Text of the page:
I totally understood what he was saying, because I have experienced the same thing. When you start to experience life at a new high, it's exciting at first. But soon, the new high becomes the new normal. Any increase in enjoyment requires a huge boost in spending or risk-taking. But then it's back to humdrum, normal, boring.
Keep doing that for a while, and you'll end up ruining your life. I got to enjoy some nice things and fun experiences, but when I started taking my lavish spending for granted, I knew that I needed to change.
Wastefulness is sickening.
The other thing I noticed about owning a helicopter was the waste. First, I would waste money if I didn't use all my minutes in a month. I was also contributing to L.A.'s pollution problem.
I got to thinking about wastefulness. If I could rid my life of wastefulness, I could make a positive difference elsewhere. Instead of spending the cash on faster and better transportation, I realized I could make a great difference in other people's life with the same amount of monthly cost.
Spending money on ultra-luxury items isn't normal. It's kind of twisted.
More stuff does not equal more happiness. Even though we know this is true, we don't always act like it. I knew that yet another Patek watch wasn't going to make me happier, but I still collected them.
If I wanted something nice or expensive, I would just buy it. Helicopter? No problem. Thousand-dollar shoes? Of course.
It occurred to me that this kind of behavior wasn't normal It was actually a bit twisted.
More money on more stuff means more stress.
Stuff creates stress. And when we spend money to buy more stuff, we're basically purchasing stress!
A stress-free life doesn't cost much, as long as you have enough to cover your basic needs.
As I made more money, I started investing in real estate at a rapid pace. One day, I called up my credit card company, American Express, to add a second user to my card. The representative began working through the security questions with me, asking me about the homes that I owned. The American Express employee listed four properties, and asked me to select the one that was mine.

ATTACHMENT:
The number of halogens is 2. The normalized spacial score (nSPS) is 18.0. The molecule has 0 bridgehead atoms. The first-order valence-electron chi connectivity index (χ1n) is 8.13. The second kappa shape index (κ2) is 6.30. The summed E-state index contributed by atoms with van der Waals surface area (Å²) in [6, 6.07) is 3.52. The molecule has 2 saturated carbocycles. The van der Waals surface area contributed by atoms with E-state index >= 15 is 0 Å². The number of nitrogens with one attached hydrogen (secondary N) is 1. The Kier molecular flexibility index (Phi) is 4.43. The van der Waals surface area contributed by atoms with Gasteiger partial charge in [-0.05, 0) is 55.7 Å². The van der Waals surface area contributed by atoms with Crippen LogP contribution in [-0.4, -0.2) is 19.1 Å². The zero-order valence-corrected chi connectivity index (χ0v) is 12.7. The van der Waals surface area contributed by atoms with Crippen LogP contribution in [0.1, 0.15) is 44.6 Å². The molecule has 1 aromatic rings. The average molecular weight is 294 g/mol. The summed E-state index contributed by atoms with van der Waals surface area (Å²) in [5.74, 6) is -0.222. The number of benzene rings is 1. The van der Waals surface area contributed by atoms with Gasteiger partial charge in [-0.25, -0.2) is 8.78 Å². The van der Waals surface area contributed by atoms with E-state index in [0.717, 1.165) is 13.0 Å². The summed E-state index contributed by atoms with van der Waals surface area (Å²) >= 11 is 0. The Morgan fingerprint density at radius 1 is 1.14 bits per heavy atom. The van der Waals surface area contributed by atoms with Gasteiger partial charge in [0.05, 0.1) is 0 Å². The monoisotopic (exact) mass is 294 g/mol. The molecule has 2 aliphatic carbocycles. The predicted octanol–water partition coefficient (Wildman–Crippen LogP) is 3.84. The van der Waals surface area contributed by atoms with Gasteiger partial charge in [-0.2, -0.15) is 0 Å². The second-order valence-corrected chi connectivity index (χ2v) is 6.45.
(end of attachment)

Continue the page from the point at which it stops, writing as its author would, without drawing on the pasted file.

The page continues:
But I didn't recognize any of them! I had been purchasing properties so fast I didn't even know what I owned. I would buy properties without ever looking at them, let alone walking through them! I was buying homes I didn't live in (they were for investment purposes), purchasing crap I didn't need, and collecting stuff that was sucking away my enjoyment of life!
There's a limit to how much stress you can take. I was stuffing my life full of stressful stuff, and getting zero joy from it.
Gratitude is more fulfilling than greed.
What it boils down to is this: Greed sucks.
I had always wanted to be rich. As a kid, I used to dream of being able to buy Air Jordans with my own money. In high school, I thought it would be cool to be like one of the rich kids who drove to school in a new BMW. I wanted to make it big one day.
And then, eventually, I did. I waited years to give myself a salary. Then, I let myself enjoy it all.
It got disappointing fast. There's only so much happiness you can get from riding in a helicopter, sitting in a Ferrari, or wearing a Patek timepiece.
My life transformation began when I finally understood that gratitude was more fulfilling than greed. Greed cost money, created stress, and produced disappointment. Gratitude, however, was free, and it made me happier than any helicopter ever could!
I'm not saying that owning a helicopter means you're greedy! For me, it made businesses sense. If owning a helicopter makes business sense for you, then go for it!
I don't own a helicopter anymore.
My stint as a helicopter owner only lasted six months. I had it long enough to experience it and learn lessons from it. Eventually, I figured out that it was cheaper to pay people to travel to me than pay to lease a helicopter.
That's why I don't own a helicopter anymore. In fact, I don't own a car. Or a home. Or much stuff at all!
Why not? Maybe it's because I'm just reacting to the lifestyle of greed and excess. But I've found that living without stuff is a deeply fulfilling way to live.
I can focus better, enjoy more, and live in a way that allows me to value relationships over possessions. Giving my money to others is truly satisfying! Forming relationships with people is enjoyable!
My life isn't entirely normal, but it's stress free (other than business). It's a lot more enjoyable. And I don't need a helicopter to enjoy it any more.
What extravagant purchases have you made that actually seemed foolish in retrospect?